The DOJ’s full suit dropped this morning, and an initial analysis suggests that this scrutiny is perhaps inopportunely timed in terms of its proximity to the election to actually have any significant teeth. There is some indication that a more broad, bipartisan investigation with support from state level attorney generals on both sides of the aisle could follow later, however, so it’s not necessarily all just going to go away regardless of election outcome.
Year after year, phishing remains one of the most popular and effective ways for attackers to steal your passwords. As users, we’re mostly trained to spot the telltale signs of a phishing site, but most of us rely on carefully examining the web address in the browser’s address bar to make sure the site is legitimate.
But even the browser’s anti-phishing features — often the last line of defense for a would-be phishing victim — aren’t perfect.
Security researcher Rafay Baloch found several vulnerabilities in some of the most widely used mobile browsers — including Apple’s Safari, Opera, and Yandex — which if exploited would allow an attacker to trick the browser into displaying a different web address than the actual website that the user is on. These address bar spoofing bugs make it far easier for attackers to make their phishing pages look like legitimate websites, creating the perfect conditions for someone trying to steal passwords.
The bugs worked by exploiting a weakness in the time it takes for a vulnerable browser to load a web page. Once a victim is tricked into opening a link from a phishing email or text message, the malicious web page uses code hidden on the page to effectively replace the malicious web address in the browser’s address bar to any other web address that the attacker chooses.
In at least one case, the vulnerable browser retained the green padlock icon, indicating that the malicious web page with a spoofed web address was legitimate — when it wasn’t.
Rapid7’s research director Tod Beardsley, who helped Baloch with disclosing the vulnerabilities to each browser maker, said address bar spoofing attacks put mobile users at particular risk.
“On mobile, space is at an absolute premium, so every fraction of an inch counts. As a result, there’s not a lot of space available for security signals and sigils,” Beardsley told TechCrunch. “While on a desktop browser, you can either look at the link you’re on, mouse over a link to see where you’re going, or even click on the lock to get certificate details. These extra sources don’t really exist on mobile, so the location bar not only tells the user what site they’re on, it’s expected to tell the user this unambiguously and with certainty. If you’re on
palpay.com instead of the expected
paypal.com, you could notice this and know you’re on a fake site before you type in your password.”
“Spoofing attacks like this make the location bar ambiguous, and thus, allow an attacker to generate some credence and trustworthiness to their fake site,” he said.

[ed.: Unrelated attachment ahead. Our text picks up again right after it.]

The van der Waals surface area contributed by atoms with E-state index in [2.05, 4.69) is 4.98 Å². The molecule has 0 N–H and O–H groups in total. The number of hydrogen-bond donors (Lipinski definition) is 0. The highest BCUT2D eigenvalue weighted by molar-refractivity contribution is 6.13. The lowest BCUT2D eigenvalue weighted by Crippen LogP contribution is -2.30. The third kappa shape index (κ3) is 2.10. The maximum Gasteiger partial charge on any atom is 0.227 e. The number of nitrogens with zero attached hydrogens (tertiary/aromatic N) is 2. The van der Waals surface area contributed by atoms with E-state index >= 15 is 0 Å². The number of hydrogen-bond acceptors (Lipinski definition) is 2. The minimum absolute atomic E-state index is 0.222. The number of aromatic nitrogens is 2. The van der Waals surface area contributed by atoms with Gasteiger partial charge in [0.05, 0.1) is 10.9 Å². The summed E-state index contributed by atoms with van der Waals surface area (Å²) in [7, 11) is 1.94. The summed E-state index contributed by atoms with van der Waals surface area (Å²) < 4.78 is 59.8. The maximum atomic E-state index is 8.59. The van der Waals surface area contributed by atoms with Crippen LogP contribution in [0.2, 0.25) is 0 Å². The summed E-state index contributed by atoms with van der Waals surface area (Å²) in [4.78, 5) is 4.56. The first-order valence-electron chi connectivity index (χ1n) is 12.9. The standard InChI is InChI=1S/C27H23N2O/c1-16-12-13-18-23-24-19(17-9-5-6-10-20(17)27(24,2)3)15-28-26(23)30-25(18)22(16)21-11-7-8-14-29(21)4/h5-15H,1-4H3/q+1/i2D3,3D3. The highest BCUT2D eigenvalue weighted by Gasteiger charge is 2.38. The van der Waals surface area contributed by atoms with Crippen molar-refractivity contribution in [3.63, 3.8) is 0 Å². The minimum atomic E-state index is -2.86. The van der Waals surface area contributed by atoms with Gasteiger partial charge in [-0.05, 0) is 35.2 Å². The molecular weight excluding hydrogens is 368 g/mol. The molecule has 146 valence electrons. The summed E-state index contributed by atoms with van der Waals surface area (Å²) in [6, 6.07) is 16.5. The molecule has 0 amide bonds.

Baloch and Beardsley said the browser makers responded with mixed results.
So far, only Apple and Yandex pushed out fixes in September and October. Opera spokesperson Julia Szyndzielorz said the fixes for its Opera Touch and Opera Mini browsers are “in gradual rollout.”
But the makers of UC Browser, Bolt Browser, and RITS Browser — which collectively have more than 600 million device installs — did not respond to the researchers and left the vulnerabilities unpatched.
TechCrunch reached out to each browser maker but none provided a statement by the time of publication.
With its Edge browser now stable, Microsoft’s current focus for its Chromium-based browser is to build features that differentiate it from the competition.
With the holiday season coming up fast (though who knows what that will actually look like this year), it’s maybe no surprise that one of the first new features the company is announcing is a price comparison tool as part of its ‘Collections’ bookmarking service. That was always an obvious next step, but it’s nice to see Microsoft add some more functionality here.
Also coming to Edge is the general availability of its integration between Collections and Pinterest, as well as a new screenshot tool for capturing web content, improved PDF support and an update to its Teleparty extension for streaming TV shows in sync with your friends and chat about it in your browser’s sidebar.
In addition, you can now also start free video meetings with your friends and family (or co-workers), right from the browsers through an integration with Microsoft’s Meet Now service. You can have up to 50 people in these video chats, share screens and record these sessions. While this is rolling out in Edge first, it’s also coming to Outlook on the web and the Windows 10 taskbar in the next few weeks.
You can’t say Microsoft held back on new features with this release, but the highlight is surely the new price comparison engine, though.
“We’ve been talking about how collections is a great feature for anyone who wants to do research — whether that’s research in education or work, but a lot of people do research for shopping,” said Divya Kumar, Microsoft’s Director of Product Management for its browser and search tools. “We’ve really started to talk about this rhythm of, ‘okay, if use drop things into Collections, we should be really smart enough to give you the data that you’re looking for.’ This felt like a really natural next step for us to do.”